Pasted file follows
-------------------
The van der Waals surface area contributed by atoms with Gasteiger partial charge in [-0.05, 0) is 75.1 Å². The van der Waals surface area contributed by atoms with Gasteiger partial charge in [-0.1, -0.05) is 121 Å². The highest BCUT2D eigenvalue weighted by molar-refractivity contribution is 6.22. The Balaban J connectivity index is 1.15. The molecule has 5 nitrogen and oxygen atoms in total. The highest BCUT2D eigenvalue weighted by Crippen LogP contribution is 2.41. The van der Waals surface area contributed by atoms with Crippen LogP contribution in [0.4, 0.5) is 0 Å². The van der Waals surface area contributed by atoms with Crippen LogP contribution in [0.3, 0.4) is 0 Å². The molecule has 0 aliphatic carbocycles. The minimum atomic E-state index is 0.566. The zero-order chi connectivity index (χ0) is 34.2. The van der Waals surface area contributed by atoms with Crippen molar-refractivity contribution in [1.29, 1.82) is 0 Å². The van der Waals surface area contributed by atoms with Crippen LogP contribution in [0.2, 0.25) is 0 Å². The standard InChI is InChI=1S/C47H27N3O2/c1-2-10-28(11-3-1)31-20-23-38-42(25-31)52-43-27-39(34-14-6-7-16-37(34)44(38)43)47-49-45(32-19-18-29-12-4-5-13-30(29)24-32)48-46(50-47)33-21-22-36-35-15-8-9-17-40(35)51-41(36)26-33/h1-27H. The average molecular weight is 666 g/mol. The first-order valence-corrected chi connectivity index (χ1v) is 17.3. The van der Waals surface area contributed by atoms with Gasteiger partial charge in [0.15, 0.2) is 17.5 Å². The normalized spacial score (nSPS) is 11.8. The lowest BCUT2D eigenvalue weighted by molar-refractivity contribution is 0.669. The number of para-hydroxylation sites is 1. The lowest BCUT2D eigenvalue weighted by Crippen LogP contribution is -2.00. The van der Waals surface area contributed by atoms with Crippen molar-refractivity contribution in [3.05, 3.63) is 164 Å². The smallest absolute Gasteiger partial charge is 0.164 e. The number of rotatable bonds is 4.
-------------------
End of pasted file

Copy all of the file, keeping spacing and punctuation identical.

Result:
The van der Waals surface area contributed by atoms with Gasteiger partial charge in [-0.05, 0) is 75.1 Å². The van der Waals surface area contributed by atoms with Gasteiger partial charge in [-0.1, -0.05) is 121 Å². The highest BCUT2D eigenvalue weighted by molar-refractivity contribution is 6.22. The Balaban J connectivity index is 1.15. The molecule has 5 nitrogen and oxygen atoms in total. The highest BCUT2D eigenvalue weighted by Crippen LogP contribution is 2.41. The van der Waals surface area contributed by atoms with Crippen LogP contribution in [0.4, 0.5) is 0 Å². The van der Waals surface area contributed by atoms with Crippen LogP contribution in [0.3, 0.4) is 0 Å². The molecule has 0 aliphatic carbocycles. The minimum atomic E-state index is 0.566. The zero-order chi connectivity index (χ0) is 34.2. The van der Waals surface area contributed by atoms with Crippen molar-refractivity contribution in [1.29, 1.82) is 0 Å². The van der Waals surface area contributed by atoms with Crippen LogP contribution in [0.2, 0.25) is 0 Å². The standard InChI is InChI=1S/C47H27N3O2/c1-2-10-28(11-3-1)31-20-23-38-42(25-31)52-43-27-39(34-14-6-7-16-37(34)44(38)43)47-49-45(32-19-18-29-12-4-5-13-30(29)24-32)48-46(50-47)33-21-22-36-35-15-8-9-17-40(35)51-41(36)26-33/h1-27H. The average molecular weight is 666 g/mol. The first-order valence-corrected chi connectivity index (χ1v) is 17.3. The van der Waals surface area contributed by atoms with Gasteiger partial charge in [0.15, 0.2) is 17.5 Å². The normalized spacial score (nSPS) is 11.8. The lowest BCUT2D eigenvalue weighted by molar-refractivity contribution is 0.669. The number of para-hydroxylation sites is 1. The lowest BCUT2D eigenvalue weighted by Crippen LogP contribution is -2.00. The van der Waals surface area contributed by atoms with Crippen molar-refractivity contribution in [3.05, 3.63) is 164 Å². The smallest absolute Gasteiger partial charge is 0.164 e. The number of rotatable bonds is 4.